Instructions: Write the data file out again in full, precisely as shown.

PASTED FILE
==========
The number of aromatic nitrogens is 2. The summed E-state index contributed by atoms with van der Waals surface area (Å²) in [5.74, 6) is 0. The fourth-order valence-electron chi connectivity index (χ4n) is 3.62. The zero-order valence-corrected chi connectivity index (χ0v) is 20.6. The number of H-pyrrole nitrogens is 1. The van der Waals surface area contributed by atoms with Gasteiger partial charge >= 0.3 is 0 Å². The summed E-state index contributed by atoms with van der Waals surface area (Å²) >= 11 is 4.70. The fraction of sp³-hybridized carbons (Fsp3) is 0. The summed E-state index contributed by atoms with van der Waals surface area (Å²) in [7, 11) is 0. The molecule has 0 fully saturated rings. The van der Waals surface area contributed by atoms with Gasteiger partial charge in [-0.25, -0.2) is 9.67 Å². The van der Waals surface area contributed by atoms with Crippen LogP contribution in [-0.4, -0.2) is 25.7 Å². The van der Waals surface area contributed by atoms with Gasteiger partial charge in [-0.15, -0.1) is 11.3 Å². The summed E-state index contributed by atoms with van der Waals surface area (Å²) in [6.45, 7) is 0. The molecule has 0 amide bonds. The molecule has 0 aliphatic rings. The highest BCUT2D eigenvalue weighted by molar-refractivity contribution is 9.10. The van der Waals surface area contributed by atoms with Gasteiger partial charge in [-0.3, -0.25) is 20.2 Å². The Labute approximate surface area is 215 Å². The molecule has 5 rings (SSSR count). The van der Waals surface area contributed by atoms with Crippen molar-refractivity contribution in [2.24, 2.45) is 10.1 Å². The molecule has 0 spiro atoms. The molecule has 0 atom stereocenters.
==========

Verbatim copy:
The number of aromatic nitrogens is 2. The summed E-state index contributed by atoms with van der Waals surface area (Å²) in [5.74, 6) is 0. The fourth-order valence-electron chi connectivity index (χ4n) is 3.62. The zero-order valence-corrected chi connectivity index (χ0v) is 20.6. The number of H-pyrrole nitrogens is 1. The van der Waals surface area contributed by atoms with Gasteiger partial charge >= 0.3 is 0 Å². The summed E-state index contributed by atoms with van der Waals surface area (Å²) >= 11 is 4.70. The fraction of sp³-hybridized carbons (Fsp3) is 0. The summed E-state index contributed by atoms with van der Waals surface area (Å²) in [7, 11) is 0. The molecule has 0 fully saturated rings. The van der Waals surface area contributed by atoms with Gasteiger partial charge in [-0.25, -0.2) is 9.67 Å². The van der Waals surface area contributed by atoms with Crippen LogP contribution in [-0.4, -0.2) is 25.7 Å². The van der Waals surface area contributed by atoms with Gasteiger partial charge in [-0.15, -0.1) is 11.3 Å². The summed E-state index contributed by atoms with van der Waals surface area (Å²) in [6.45, 7) is 0. The molecule has 0 amide bonds. The molecule has 0 aliphatic rings. The highest BCUT2D eigenvalue weighted by molar-refractivity contribution is 9.10. The van der Waals surface area contributed by atoms with Gasteiger partial charge in [-0.3, -0.25) is 20.2 Å². The Labute approximate surface area is 215 Å². The molecule has 5 rings (SSSR count). The van der Waals surface area contributed by atoms with Crippen molar-refractivity contribution in [2.24, 2.45) is 10.1 Å². The molecule has 0 spiro atoms. The molecule has 0 atom stereocenters.